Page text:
Main disconnect on building for 2020?

JoeNorm

Senior Member
I was talking to an inspector from my area yesterday and he mentioned there may be a new requirement to have a main service disco on the residence(outside, on side of building) for 2020. Presumably for first response reasons but I don't know for sure. Anyone know more about this?
 

PaulMmn

Senior Member
Not a bad idea, as long as the breaker box is inside, out of the weather! Keep those AFCIs and GFCIs nice and dry.
 

Dennis Alwon

Moderator
Staff member
Not a bad idea, as long as the breaker box is inside, out of the weather! Keep those AFCIs and GFCIs nice and dry.
If the box was inside then there would be no reason for this section. It requires the diso outside.

230.85 Emergency Disconnects(s)
For one- and two-family dwelling units, all service conductors shall terminate in disconnecting means having a short-circuit rating equal to or greater than the available fault current, installed in a readily accessible outdoor location. If more than one disconnect is provided, they shall be grouped. Each disconnect shall be one of the following:

(1) Service disconnect(s) marked as follows: EMERGENCY DISCONNECT, SERVICE DISCONNECT

(2) Meter disconnect(s) installed per 230.83(#) and marked as follows: EMERGENCY DISCONNECT, METER DISCONNECT, NOT SERVICE EQUIPMENT

(3) Other than listed disconnect switch(es) or circuit breaker(s) on the supply side of each service disconnect that are suitable for use as service equipment and marked : EMERGENCY DISCONNECT, NOT SERVICE EQUIPMENT

Markings shall comply with 110.21(B)
 

PaulMmn

Senior Member
If the box was inside then there would be no reason for this section. It requires the diso outside.
I'm talking about the box with all the branch breakers, not the main disconnect. Outside, you've got the meter, and one big switch to cut off all power to the building. That's it. Keep the branch breakers (in their box) inside where it's dry!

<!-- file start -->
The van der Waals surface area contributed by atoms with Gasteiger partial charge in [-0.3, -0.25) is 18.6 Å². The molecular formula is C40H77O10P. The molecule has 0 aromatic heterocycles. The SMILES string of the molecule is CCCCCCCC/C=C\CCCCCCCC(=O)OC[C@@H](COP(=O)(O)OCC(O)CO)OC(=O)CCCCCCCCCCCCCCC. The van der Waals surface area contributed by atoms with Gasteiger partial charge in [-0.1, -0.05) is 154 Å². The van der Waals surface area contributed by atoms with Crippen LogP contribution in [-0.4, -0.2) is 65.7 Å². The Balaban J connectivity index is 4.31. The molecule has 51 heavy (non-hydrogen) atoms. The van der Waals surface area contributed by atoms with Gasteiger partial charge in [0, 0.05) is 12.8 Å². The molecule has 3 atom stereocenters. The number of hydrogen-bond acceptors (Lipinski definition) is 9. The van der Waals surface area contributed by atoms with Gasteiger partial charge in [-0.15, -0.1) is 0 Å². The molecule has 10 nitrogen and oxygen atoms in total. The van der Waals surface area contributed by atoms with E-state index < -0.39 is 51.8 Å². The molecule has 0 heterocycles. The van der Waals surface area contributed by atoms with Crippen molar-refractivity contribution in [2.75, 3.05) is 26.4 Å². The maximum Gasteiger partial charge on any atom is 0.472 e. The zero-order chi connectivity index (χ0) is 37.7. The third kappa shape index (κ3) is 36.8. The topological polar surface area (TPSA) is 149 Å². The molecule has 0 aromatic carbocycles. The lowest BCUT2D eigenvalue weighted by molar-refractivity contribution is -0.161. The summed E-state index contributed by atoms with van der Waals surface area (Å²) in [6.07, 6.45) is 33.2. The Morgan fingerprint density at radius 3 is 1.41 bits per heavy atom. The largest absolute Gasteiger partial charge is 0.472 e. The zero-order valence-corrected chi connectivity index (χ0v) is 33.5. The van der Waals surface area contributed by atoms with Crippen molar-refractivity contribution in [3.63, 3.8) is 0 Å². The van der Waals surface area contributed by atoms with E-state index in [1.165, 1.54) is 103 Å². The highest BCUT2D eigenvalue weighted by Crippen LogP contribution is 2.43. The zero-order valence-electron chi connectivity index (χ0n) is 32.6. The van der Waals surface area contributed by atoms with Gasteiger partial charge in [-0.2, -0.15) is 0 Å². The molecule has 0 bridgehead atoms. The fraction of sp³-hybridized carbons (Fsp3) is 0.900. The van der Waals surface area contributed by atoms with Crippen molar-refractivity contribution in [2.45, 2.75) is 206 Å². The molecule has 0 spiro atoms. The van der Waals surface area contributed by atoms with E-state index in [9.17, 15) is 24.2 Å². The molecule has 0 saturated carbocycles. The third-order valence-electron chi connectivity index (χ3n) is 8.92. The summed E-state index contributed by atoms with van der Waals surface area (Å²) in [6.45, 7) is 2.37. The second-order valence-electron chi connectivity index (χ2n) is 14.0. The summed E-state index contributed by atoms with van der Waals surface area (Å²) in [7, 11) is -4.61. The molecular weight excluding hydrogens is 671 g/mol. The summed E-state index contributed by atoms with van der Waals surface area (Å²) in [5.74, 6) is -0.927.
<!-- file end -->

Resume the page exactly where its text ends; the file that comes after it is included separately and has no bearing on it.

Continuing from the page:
Dennis Alwon

Moderator
Staff member
I'm talking about the box with all the branch breakers, not the main disconnect. Outside, you've got the meter, and one big switch to cut off all power to the building. That's it. Keep the branch breakers (in their box) inside where it's dry!
Gotcha--- more money that way but I agree it is probably a better job
 

romex jockey

Senior Member
One local poco's recent policy is to install cutouts on the serving pole on my turf

If one thinks on it, most serious fires end up having the poco disco the service at the pole anyways

~RJ~
 

kwired

Electron manager
One local poco's recent policy is to install cutouts on the serving pole on my turf

If one thinks on it, most serious fires end up having the poco disco the service at the pole anyways

~RJ~
But with disconnect that is accessible to fire fighters, they don't have to wait for POCO to know the power is off.

Finding said disconnect is another story. Even if on outside, property owners may still hide it to certain extent.